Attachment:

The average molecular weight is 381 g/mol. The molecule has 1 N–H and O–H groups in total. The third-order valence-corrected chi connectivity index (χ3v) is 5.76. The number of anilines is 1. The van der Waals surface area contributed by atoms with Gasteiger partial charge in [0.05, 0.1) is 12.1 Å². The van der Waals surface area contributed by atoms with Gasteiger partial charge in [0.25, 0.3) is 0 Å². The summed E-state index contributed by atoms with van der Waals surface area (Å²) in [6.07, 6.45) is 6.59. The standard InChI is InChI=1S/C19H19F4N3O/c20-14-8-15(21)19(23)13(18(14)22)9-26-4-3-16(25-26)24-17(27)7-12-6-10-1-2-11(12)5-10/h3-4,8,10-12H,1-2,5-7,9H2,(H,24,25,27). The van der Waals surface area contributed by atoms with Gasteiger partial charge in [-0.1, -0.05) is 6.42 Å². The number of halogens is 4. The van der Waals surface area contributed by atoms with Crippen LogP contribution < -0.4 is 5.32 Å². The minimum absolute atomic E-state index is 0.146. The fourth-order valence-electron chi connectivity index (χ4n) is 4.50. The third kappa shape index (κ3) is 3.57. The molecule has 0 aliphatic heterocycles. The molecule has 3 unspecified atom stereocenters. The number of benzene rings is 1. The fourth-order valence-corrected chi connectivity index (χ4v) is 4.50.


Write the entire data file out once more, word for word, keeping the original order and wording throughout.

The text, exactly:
The average molecular weight is 381 g/mol. The molecule has 1 N–H and O–H groups in total. The third-order valence-corrected chi connectivity index (χ3v) is 5.76. The number of anilines is 1. The van der Waals surface area contributed by atoms with Gasteiger partial charge in [0.05, 0.1) is 12.1 Å². The van der Waals surface area contributed by atoms with Gasteiger partial charge in [0.25, 0.3) is 0 Å². The summed E-state index contributed by atoms with van der Waals surface area (Å²) in [6.07, 6.45) is 6.59. The standard InChI is InChI=1S/C19H19F4N3O/c20-14-8-15(21)19(23)13(18(14)22)9-26-4-3-16(25-26)24-17(27)7-12-6-10-1-2-11(12)5-10/h3-4,8,10-12H,1-2,5-7,9H2,(H,24,25,27). The van der Waals surface area contributed by atoms with Gasteiger partial charge in [-0.1, -0.05) is 6.42 Å². The number of halogens is 4. The van der Waals surface area contributed by atoms with Crippen LogP contribution < -0.4 is 5.32 Å². The minimum absolute atomic E-state index is 0.146. The fourth-order valence-electron chi connectivity index (χ4n) is 4.50. The third kappa shape index (κ3) is 3.57. The molecule has 0 aliphatic heterocycles. The molecule has 3 unspecified atom stereocenters. The number of benzene rings is 1. The fourth-order valence-corrected chi connectivity index (χ4v) is 4.50.